And he took bread, and gave thanks, and brake it, and gave unto them, saying, This is my body which is given for you: this do in remembrance of me. (KJV)
For as often as ye eat this bread, and drink this cup, ye do shew the Lord's death till he come. (KJV)
It is right that we remember this weekend those who have died in the service our country, helping secure a place where we can be free. In no other place in the history of the world have people enjoyed a particular freedom that we have in the United States, the freedom of religion. We are free to practice our faith without interference from any agent of the government.
What does that mean for Christians? Among the many things, it means we are free to obey our Lord’s command without fear of reprisal. We can consume His body and blood in the form of communion without fear of being arrested for cultish or cannibalistic practices. And when we do this, it has an effect beyond our own blessing. As Paul reminds us, whenever we partake of this memorial meal that our Lord instituted, we are proclaiming to the world His death. In other words, when we remember Christ Jesus in the way that He instructed us to remember Him, we become the servants of His evangelistic message. The Good News is shown to the world when we remember Him through bread and wine.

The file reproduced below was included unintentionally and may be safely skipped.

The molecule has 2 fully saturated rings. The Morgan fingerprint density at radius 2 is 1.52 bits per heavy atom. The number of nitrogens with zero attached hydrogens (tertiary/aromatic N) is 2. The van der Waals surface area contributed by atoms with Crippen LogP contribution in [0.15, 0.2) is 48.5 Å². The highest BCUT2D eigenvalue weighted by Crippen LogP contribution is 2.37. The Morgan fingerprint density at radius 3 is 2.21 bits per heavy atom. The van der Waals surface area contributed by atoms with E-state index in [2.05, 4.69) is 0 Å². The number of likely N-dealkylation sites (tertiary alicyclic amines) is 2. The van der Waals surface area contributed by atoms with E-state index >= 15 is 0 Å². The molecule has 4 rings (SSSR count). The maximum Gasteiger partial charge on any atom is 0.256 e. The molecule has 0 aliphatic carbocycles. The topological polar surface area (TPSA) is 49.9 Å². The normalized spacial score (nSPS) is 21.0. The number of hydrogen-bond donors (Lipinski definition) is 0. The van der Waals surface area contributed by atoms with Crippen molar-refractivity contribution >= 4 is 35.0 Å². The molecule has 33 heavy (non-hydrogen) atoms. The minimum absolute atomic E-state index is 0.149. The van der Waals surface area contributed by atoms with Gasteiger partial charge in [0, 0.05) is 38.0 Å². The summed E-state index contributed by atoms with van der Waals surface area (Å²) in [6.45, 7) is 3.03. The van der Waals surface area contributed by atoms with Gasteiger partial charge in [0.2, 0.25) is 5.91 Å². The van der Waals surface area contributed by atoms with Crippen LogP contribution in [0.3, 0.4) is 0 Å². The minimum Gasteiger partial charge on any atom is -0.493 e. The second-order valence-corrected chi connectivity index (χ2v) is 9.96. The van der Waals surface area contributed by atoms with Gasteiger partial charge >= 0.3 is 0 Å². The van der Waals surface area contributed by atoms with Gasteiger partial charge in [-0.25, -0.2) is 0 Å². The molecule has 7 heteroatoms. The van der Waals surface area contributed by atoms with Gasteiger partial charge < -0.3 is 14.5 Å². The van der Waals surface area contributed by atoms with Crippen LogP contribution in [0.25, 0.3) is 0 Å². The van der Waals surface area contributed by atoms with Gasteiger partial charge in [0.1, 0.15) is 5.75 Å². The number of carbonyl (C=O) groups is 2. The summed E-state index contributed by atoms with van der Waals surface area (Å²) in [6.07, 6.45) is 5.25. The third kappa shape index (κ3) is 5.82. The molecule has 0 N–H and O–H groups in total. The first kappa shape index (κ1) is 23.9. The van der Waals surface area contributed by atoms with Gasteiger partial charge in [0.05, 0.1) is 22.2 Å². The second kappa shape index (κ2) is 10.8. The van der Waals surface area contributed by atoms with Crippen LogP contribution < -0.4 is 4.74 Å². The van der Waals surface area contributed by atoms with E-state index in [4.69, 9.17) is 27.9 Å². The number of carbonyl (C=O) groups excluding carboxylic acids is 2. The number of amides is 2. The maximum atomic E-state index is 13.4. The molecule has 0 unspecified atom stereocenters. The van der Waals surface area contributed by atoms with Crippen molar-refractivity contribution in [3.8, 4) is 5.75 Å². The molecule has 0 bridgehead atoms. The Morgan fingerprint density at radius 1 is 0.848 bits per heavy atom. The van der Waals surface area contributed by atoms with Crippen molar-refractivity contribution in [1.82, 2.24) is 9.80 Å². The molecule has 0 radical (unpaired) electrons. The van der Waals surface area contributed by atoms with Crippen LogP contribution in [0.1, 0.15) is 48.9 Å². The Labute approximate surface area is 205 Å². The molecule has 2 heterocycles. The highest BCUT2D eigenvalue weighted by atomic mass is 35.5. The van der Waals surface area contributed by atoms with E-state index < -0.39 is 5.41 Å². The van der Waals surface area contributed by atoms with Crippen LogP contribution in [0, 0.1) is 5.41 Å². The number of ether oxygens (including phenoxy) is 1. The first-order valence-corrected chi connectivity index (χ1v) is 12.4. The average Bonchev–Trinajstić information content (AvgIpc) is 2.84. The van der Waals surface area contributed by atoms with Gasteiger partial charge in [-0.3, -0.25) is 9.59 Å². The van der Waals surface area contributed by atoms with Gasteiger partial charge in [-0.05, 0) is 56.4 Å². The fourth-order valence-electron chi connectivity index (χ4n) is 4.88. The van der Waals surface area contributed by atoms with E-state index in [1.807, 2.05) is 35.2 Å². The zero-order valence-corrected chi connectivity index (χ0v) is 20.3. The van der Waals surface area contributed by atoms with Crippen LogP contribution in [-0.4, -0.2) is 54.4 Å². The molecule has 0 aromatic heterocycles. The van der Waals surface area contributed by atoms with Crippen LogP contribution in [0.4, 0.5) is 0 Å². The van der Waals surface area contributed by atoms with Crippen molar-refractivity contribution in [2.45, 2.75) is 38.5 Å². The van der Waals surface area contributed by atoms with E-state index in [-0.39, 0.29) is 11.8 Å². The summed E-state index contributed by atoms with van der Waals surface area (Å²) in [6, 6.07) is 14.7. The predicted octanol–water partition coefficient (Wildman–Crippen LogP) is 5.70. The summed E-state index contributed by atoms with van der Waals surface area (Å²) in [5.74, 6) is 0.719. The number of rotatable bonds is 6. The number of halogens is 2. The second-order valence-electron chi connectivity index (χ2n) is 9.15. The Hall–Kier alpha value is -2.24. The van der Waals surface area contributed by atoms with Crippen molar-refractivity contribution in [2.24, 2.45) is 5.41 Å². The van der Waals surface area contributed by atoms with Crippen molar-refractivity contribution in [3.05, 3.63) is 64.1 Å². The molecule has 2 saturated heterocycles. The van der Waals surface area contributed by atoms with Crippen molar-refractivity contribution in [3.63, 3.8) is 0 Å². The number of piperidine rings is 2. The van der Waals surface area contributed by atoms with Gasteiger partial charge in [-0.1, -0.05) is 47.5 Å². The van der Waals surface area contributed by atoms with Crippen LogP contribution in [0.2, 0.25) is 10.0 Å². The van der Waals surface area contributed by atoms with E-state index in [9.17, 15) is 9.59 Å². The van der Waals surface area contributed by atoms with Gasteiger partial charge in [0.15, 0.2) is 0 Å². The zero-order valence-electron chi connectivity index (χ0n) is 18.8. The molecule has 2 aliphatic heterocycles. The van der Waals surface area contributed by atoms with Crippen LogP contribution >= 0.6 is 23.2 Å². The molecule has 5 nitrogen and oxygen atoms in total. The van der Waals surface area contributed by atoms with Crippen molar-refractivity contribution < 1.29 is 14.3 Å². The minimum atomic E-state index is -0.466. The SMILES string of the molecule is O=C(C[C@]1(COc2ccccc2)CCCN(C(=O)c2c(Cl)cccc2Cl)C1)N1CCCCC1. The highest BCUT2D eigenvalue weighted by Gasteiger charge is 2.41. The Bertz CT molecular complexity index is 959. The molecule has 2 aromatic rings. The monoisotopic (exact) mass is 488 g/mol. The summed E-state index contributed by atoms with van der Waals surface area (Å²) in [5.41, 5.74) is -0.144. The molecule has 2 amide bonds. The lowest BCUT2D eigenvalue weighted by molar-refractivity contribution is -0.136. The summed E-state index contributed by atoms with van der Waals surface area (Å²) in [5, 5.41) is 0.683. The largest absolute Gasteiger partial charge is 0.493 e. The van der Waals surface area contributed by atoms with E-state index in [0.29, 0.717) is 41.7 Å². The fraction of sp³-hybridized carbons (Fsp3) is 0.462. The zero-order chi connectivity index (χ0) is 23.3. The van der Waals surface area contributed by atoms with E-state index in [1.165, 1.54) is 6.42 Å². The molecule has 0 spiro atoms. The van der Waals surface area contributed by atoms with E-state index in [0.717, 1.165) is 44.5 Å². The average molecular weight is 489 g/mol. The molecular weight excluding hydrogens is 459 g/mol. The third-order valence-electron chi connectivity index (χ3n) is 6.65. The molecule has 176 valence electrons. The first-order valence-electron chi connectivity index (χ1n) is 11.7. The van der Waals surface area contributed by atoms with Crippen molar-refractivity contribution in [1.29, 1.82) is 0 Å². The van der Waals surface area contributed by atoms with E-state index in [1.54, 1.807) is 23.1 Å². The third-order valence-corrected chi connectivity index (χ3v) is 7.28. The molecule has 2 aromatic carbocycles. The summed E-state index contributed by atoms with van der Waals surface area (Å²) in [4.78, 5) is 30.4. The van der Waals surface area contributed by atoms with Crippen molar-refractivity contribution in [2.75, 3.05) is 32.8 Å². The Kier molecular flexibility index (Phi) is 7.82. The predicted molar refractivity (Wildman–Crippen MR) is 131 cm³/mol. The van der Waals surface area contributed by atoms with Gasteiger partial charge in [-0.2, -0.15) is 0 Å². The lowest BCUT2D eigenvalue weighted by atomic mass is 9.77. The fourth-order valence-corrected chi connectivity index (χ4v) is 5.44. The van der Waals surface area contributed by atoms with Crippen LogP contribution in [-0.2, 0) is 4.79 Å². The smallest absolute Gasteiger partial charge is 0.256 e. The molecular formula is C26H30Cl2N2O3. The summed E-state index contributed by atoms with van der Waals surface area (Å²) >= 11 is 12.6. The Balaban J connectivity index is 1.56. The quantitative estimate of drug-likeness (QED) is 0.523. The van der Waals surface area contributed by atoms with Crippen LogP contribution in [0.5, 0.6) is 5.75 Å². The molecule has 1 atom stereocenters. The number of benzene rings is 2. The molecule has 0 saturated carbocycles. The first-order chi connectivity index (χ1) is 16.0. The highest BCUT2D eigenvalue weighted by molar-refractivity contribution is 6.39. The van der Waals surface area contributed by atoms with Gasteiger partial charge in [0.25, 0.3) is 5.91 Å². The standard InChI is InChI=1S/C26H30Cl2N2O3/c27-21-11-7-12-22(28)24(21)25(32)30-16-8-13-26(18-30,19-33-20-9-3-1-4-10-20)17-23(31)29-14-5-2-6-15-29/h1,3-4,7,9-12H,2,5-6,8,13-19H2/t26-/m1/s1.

Once again, God demonstrates His incredible love for us. Not only does He bless us through the celebration of communion, He uses this distinctly Christian event to bless those who do not yet know Him by giving them a picture of what He has done for them.
Gracious heavenly Father, how great is Your love for all mankind! We honor and praise You as we remember the sacrifice of Your Son at Calvary, a sacrifice necessary to secure our salvation and to send the Holy Spirit into our lives. We glorify You and Your Son, our Lord Jesus, along with the Holy Spirit, the one God of all creation. Amen.
Copyright © 2011 by Steven R. Perkins